Simple Tips To Write Efficient Code & Data Science Scripts

By Vincent Béchard, Analytical Decision Specialist

Published on 2020-11-10

Writing efficient code - simple programming tips


If your code works, it does not mean it is efficient! Programming CPU heavy data processing and analysis tasks? Some of my clients are amazed by the execution speed of my code, and I am not a professional software developer! Nevertheless, here are some of my simple tricks to keep in mind when writing code in any language:


  • Do calculations only once: avoid repeating the same arithmetic, try to store results in memory and reuse them later (yes more management!)
  • Watch loops contents… if it contains repetitive inefficient code, this code is triggered many times! Example of inefficient code inside a loop: if/else and switch statements to process user options. Process options outside the loop and write several variants of the loop!
  • Avoid writing a ton of 1- or 2-lines functions just to make things “cute”. Call stack can become heavy and slow in the computer
  • Use the built-in language features, for example the vectorized operations in R, Matlab or Python, or the native functions in VBA and JavaScript (they will always be faster than your own implementation)
  • With object-oriented languages: write classes! Code is always cleaner and simpler to debug.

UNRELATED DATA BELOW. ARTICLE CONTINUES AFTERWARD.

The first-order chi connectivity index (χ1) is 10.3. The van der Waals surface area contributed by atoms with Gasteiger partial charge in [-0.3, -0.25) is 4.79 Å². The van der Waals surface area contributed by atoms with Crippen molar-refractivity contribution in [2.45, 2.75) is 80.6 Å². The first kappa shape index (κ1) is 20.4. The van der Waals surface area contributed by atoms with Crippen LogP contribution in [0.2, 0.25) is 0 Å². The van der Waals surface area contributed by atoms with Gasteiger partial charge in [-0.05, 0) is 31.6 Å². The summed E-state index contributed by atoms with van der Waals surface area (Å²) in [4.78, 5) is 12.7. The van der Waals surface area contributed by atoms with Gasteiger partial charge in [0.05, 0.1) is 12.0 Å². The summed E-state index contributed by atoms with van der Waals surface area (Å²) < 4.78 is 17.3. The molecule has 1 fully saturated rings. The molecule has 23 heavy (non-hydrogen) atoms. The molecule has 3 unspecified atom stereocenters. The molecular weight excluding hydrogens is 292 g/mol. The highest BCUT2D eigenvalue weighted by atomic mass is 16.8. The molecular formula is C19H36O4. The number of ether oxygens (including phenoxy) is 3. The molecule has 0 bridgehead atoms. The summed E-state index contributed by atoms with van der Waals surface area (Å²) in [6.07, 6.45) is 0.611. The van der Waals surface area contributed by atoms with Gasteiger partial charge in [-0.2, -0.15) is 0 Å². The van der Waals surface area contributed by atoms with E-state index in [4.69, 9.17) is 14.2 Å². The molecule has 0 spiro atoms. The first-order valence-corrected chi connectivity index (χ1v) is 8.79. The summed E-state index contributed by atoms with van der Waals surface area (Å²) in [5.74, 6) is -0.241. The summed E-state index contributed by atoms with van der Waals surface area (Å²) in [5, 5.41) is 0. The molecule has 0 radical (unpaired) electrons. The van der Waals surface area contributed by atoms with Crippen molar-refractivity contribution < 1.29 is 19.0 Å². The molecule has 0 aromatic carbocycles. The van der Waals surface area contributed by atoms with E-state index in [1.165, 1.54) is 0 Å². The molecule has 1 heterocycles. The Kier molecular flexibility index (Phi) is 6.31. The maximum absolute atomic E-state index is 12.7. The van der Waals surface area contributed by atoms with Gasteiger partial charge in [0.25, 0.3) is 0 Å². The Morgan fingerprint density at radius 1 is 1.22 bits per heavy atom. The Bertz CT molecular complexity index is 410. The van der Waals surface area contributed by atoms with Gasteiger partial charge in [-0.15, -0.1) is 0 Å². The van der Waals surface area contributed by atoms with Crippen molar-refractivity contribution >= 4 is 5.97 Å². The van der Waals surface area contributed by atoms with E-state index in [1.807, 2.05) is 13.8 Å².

• Having a code profiler? Profile execution and work on most time-consuming steps.

Again, these are just some of the things I keep in mind when I code something… But it helps a lot!

Efficient code in the context of data science: statistical programming

Not all data scientists are software development experts… Having some computer programming skills such as object-oriented data structures and algorithms can make day and night difference!  And this is true even if you write scripts in a data science platform such as R, Python or Matlab.



Here I share some interesting results on code performance. I needed to implement an algorithm in R that I had previously written in pure C#. I ended with 2 versions:


  • Version 1 : direct translation of C# code to R, with explicit loops and using only custom functions
  • Version 2 : implementation that leveraged the native features such as implicit loops and vectorized operations

Short illustration: if you need to shuffle a vector, an efficient implementation in C# is:

int[] randomNumbers = Shuffle(Enumerable.Range(0, 11), new Random()).ToArray(); 
public static IEnumerable Shuffle(this IEnumerable source, Random random)
    T[] list = source.ToArray();
    int count = list.Length;
    while (count > 1)
        int index = random.Next(count--);
        T temp = list[index];
        list[index] = list[count];
        list[count] = temp;
    return list;

And in R, it is simply:

v <- sample(v)

In a statistical programming environment, data manipulations are quite easier! Coming back to my to-be-translated-algorithm, not only the Version 2 code was much shorter, but it was faster on various problem sizes:


Bottom line : leveraging the native built-in features of a programming environment can save time to edit the code and time to execute the code!

Want to learn more tips about writing efficient code?

At Différence, our core expertise is centered on statistic & data science, Lean applications & operational excellence, and… simulation! We can train, coach and help practitioners to learn how to achieve modern multi-paradigm modelling Don’t hesitate to ask for more information by contacting us at